At the peak of the envelope of FIG. 3 in a π or -π pulse the amplitude of the voltage waveform is of the order of 250 volts and it is required that the envelope decays linearly to zero volts. This is achieved by making each π or -π pulse in the form shown in FIG. 4 where the first portion is of constant duration and constant amplitude but the second portion is of adjustable amplitude and duration. In setting up the apparatus the waveform across the resonant circuit is observed, for example using an oscilloscope, and the second half of each pulse is adjusted to give the required linear decay to zero. Thus a portion 25 can be advanced (as shown) or retarded beyond the position where the signal would finish at a cross-over point so that the second half of each pulse can be made, with the assistance of the amplitude adjustment, to "cancel" each first half as exactly as possible so that the sinusoidal waveform in each pulse finishes as near to zero as possible. The first half of each pulse of FIG. 4 consists of 5 to 10 sinusoidal oscillations, as does the second half.
The waveform of FIG. 4 in the pulse sequence of FIG. 2 appears at an output terminal 110 of FIG. 5 and is formed by switching a sinusoidal waveform applied at an input terminal 111 without inversion and by way of an inverting amplifier 119, alternately. For NMR, the waveform applied at the terminal 111 is at the Larmor frequency which depends on the magnetic field generated and the material subjected to the field. As an example the Larmor frequency is taken to be 41.5 kHz. In order to generate the first half of π bursts and the second half of -π bursts, the input terminal 111 is connected by way of contacts 112 and 113 in dual analogue switches 114 and 115 and resistors 120 and 130, respectively, to the input of a summing amplifier 118. A variable resistor 126 is connected between the resistor 130 and the amplifier 118. The second half of each π burst and the first half of each -π burst is obtained by connecting the output of an inverting amplifier 119, connected to the input terminal 111 by way of contacts 121 and 122 and resistors 123 and 124 to the summing amplifier 118. A variable resistor 125 is connected between the resistor 123 and the summing amplifier 118.
Similar connections are provided to generate the π/2 bursts, using a dual analogue switch 127 with contacts 128 and 129, resistors 131 and 132 and a variable resistor 133. However a variable gain amplifier 134 with fixed and variable resistors 135 and 136 and an output resistor 137 are inserted at the input to the summing amplifier 118.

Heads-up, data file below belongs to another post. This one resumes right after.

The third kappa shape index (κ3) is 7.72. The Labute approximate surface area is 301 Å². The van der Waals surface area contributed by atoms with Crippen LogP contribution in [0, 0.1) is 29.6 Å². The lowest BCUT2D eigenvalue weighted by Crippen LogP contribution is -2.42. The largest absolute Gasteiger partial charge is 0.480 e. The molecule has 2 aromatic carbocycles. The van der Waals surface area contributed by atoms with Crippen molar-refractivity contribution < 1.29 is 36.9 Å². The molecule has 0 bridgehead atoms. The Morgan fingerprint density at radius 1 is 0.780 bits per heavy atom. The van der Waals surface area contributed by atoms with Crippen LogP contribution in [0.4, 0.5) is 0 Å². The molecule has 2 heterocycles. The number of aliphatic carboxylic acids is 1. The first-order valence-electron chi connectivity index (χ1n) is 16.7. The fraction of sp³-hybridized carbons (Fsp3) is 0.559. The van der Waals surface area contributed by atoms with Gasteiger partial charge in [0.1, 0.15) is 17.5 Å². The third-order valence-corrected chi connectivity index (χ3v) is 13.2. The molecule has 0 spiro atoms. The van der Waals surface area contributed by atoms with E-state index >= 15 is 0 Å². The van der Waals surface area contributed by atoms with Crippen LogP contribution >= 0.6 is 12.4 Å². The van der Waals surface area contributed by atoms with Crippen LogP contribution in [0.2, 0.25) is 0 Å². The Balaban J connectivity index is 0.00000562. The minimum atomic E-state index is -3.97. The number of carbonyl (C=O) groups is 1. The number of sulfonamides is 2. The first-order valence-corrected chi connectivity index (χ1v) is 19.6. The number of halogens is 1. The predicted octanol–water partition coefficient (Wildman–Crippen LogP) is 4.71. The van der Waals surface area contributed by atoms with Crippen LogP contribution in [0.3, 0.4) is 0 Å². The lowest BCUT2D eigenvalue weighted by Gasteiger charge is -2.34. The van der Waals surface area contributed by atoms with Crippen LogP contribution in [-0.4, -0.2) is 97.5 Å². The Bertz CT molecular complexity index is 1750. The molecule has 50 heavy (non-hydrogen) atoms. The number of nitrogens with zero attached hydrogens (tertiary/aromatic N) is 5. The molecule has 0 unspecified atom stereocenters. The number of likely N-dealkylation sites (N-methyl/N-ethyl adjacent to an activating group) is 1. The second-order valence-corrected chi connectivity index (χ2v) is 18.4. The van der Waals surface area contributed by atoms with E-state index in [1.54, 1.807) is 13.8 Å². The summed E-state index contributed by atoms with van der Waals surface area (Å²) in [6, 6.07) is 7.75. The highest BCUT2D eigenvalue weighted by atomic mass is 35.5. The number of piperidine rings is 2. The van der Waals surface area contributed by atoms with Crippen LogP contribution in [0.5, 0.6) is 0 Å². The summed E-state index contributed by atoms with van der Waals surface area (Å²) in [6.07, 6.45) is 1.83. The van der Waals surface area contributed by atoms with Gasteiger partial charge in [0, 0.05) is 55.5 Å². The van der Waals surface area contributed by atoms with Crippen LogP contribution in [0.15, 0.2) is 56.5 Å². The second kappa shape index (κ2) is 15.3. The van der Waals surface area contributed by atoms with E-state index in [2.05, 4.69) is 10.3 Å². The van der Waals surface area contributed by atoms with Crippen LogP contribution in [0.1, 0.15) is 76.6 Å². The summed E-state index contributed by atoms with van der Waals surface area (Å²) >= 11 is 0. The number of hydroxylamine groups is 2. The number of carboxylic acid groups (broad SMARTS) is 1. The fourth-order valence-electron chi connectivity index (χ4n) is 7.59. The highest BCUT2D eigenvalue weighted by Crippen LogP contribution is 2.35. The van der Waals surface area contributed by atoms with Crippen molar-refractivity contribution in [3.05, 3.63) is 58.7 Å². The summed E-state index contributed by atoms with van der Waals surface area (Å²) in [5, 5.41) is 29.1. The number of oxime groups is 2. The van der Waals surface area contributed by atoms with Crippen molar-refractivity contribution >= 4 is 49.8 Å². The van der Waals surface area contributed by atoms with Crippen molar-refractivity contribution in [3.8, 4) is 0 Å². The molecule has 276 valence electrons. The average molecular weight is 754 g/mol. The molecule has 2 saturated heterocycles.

In operation, a gating pulse 139 is first applied to a terminal 140 generating the first half of the π/2 pulse by closing the contacts 128 and gating the 41.5 kHz signal to the amplifier 118 and so to the output terminal 110. The second half is obtained by starting a gating pulse 141 concurrently with the end of the pulse 139 to gate a similar but inverted pulse of the 41.5 kHz signal to the amplifier 118 by way of the contacts 129. Thus the required phase change is obtained in the middle of the π/2 pulses. The variable resistor 136 is used to adjust the amplitude of the π/2 pulses and the variable resistor 133 is used to adjust the amplitude of the second half of such pulses. Each pulse 139 and 141 has a duration of approximately 250 microseconds.
After an interval of approximately 1.5 milliseconds a gating pulse 142 is applied to a terminal 144, followed immediately by a gating pulse 143 applied to a terminal 145. Inverted and non-inverted cycles of the 41.5 kHz signal reach the output terminal 110 by way of the contacts 122 and 113, respectively, to give -π pulses. The variable resistor 126 allows the amplitude of the non-inverted cycles to be adjusted as indicated in FIG. 3. Each pulse 142 and 143 also has a duration of approximately 250 microseconds as do later pulses 146 and 147.
After an interval of approximately 3.5 milliseconds gating pulses 146 and 147 occur switching contacts 112 and 121 successively and generating the π pulses, with the amplitude of the inverted portion adjustable by means of the variable resistor 125.
Pulse pairs 142, 143 and 146, 147 are now generated alternately at about 4 millisecond intervals until the end of the exciting pulse sequence is reached. The π/2, -π, π sequence is then repeated after a predetermined interval.
The gating pulses 139, 142 and 146 are derived in the timing generator 16 by division from a crystal controlled master oscillator (not shown) and pulses from this oscillator also trigger respective monostable circuits (not shown) which provide the pulses 140, 143 and 147. The monostable circuits are adjustable to give the adjustment 25 of the duration of the second halves of the π, -π, and π/2 pulses. The gating pulses reach the waveform generator 18 by way of the bus 17.
The terminal 110 at the output of the circuit of FIG. 5 is connected by way of the drive amplifier 19 to the winding 21 which has a low Q. The winding 12 has a high Q secondary winding and with the capacitor 11 forms the resonant circuit (in this example resonant at 41.5 kHz) in which the waveform of FIG. 3 appears.